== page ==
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Q3 2015 Strategic Alliance Magazine: Alliance Leaders Make the Paradigm Shift to Cross-Industry and Ecosystem Partnering, Plus Partnering in the Channel and More

Posted By Cynthia B. Hanson, Thursday, September 24, 2015

The latest issue of Strategic Alliance Magazine, Q3 2015, now available to ASAP members, invites readers to explore a paradigm shift occurring in the life sciences and healthcare industries (and many others too). Veteran alliance executives discuss how to adapt, lead, and orchestrate in new and innovative ways, as cross-industry collaborations proliferate thanks to high tech and other industries entering the traditional biopharma and healthcare arena. Alliance managers are challenged to read the tea leaves and adapt to customer-centric trends and other drivers forcing change.

 

SAM Q3 2015 also provides a preview of the 2015 ASAP BioPharma Conference that took place in Boston Sept. 9-11 “Alliance Expertise at the Forefront: Leadership for the Ecosystem.” Highlights include the opening evening keynote on the analytics-driven innovative partnerships Boston-based Berg Pharmaceuticals has formed with research hospitals, as well as three “ASAP Quick Takes” given by IBM Institute for Business Value's Heather Fraser, Janssen Pharmaceutical Companies of Johnson & Johnson’s Cindy Warren, and the Alzheimer’s Association’s Lenore Jackson-Pope. The talks were preceded by professional development workshops and followed by a rich selection of educational sessions.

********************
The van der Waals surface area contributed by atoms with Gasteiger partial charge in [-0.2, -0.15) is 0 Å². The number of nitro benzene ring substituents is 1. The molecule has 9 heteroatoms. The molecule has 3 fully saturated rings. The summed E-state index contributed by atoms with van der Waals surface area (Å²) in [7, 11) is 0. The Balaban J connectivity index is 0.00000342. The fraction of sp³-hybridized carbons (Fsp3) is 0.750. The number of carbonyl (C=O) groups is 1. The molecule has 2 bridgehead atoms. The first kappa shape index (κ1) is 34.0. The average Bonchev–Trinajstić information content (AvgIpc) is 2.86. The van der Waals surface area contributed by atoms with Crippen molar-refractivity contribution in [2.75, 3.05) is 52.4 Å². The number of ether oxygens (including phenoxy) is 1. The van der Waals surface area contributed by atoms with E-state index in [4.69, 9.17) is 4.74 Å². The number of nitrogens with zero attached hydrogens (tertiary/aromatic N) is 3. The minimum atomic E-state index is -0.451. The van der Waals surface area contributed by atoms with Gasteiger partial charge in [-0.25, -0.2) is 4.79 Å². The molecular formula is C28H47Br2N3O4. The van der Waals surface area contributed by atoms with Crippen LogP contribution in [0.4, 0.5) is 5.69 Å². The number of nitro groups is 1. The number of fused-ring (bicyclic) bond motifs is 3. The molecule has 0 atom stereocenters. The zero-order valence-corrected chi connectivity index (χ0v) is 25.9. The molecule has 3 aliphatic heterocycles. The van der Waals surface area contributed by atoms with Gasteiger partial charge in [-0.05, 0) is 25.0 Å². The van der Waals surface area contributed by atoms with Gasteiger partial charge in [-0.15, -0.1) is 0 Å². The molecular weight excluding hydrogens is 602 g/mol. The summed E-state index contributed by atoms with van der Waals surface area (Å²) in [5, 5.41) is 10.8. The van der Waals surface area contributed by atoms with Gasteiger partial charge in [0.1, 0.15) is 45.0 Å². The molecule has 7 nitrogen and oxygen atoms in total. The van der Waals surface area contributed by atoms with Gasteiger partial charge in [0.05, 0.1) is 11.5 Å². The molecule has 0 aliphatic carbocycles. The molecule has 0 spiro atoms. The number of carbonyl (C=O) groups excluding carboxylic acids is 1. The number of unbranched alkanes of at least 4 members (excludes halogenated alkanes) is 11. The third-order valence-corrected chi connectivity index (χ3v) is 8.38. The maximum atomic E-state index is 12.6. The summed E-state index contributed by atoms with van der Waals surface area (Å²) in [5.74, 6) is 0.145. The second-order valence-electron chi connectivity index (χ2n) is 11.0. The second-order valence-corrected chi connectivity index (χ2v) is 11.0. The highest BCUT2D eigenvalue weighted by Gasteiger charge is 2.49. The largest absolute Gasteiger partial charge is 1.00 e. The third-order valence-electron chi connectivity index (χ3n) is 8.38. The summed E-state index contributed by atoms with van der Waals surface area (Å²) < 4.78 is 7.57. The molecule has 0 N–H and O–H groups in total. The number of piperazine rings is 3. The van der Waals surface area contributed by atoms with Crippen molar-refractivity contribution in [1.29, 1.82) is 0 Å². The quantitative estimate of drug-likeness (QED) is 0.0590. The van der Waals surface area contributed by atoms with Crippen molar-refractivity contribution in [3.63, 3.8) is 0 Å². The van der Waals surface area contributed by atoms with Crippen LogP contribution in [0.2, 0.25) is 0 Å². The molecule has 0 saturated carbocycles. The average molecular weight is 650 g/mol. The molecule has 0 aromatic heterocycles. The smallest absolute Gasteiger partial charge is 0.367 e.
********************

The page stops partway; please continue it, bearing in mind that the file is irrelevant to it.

In our quarterly Alliance Champion feature, I interviewed Leona Kral, CSAP, of Verizon, who offered insights on driving revenue in channel management. Adaptation, agility, and innovation are critical components for alliance managers dealing with a fluid business environment, and that requires a wardrobe of hats alliance managers can wear to compliment their changing roles, she advises. Kral joined with her Verizon colleague Karen Robinson, CSAP, to present ASAP’s September Netcast Webinar, “What in the World are Two Alliance Professionals Doing in the Channel?” available for viewing in the ASAP Member Resource Library.

 

Continuing in the same vein of exploring the challenges (and opportunities) in channel sales partnerships, Dede Haas, CA-AM, founder and president of DLH Services, outlines the problems that make channel partners unhappy with vendors, and then offers practical advice from experienced channel executives on how to improve such collaborations through trust-based relationships.

 

The magazine also spotlighted how corporate member Dassault Systèmes and its partners use three-dimensional visualization technologies and collaborative tools—in the process changing the way business is being done in industries ranging from manufacturing and high tech to architecture and engineering, as well as in the public sector.